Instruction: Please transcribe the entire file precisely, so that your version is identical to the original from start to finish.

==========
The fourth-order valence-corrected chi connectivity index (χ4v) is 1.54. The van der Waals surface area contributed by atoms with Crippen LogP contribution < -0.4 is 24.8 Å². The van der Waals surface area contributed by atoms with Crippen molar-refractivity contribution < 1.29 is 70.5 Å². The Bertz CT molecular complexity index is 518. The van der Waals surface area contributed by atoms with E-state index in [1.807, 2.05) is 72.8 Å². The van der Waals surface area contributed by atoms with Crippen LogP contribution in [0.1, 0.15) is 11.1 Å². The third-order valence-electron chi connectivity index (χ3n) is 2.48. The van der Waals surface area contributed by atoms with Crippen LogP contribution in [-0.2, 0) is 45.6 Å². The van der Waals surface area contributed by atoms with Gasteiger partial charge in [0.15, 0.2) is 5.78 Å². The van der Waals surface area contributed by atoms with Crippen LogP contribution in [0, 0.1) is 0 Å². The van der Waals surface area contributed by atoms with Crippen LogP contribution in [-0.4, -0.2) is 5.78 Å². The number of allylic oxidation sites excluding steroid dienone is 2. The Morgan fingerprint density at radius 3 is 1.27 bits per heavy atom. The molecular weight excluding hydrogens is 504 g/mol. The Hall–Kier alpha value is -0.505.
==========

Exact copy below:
The fourth-order valence-corrected chi connectivity index (χ4v) is 1.54. The van der Waals surface area contributed by atoms with Crippen LogP contribution < -0.4 is 24.8 Å². The van der Waals surface area contributed by atoms with Crippen molar-refractivity contribution < 1.29 is 70.5 Å². The Bertz CT molecular complexity index is 518. The van der Waals surface area contributed by atoms with E-state index in [1.807, 2.05) is 72.8 Å². The van der Waals surface area contributed by atoms with Crippen LogP contribution in [0.1, 0.15) is 11.1 Å². The third-order valence-electron chi connectivity index (χ3n) is 2.48. The van der Waals surface area contributed by atoms with Crippen LogP contribution in [-0.2, 0) is 45.6 Å². The van der Waals surface area contributed by atoms with Gasteiger partial charge in [0.15, 0.2) is 5.78 Å². The van der Waals surface area contributed by atoms with Crippen LogP contribution in [0, 0.1) is 0 Å². The van der Waals surface area contributed by atoms with Crippen LogP contribution in [-0.4, -0.2) is 5.78 Å². The number of allylic oxidation sites excluding steroid dienone is 2. The Morgan fingerprint density at radius 3 is 1.27 bits per heavy atom. The molecular weight excluding hydrogens is 504 g/mol. The Hall–Kier alpha value is -0.505.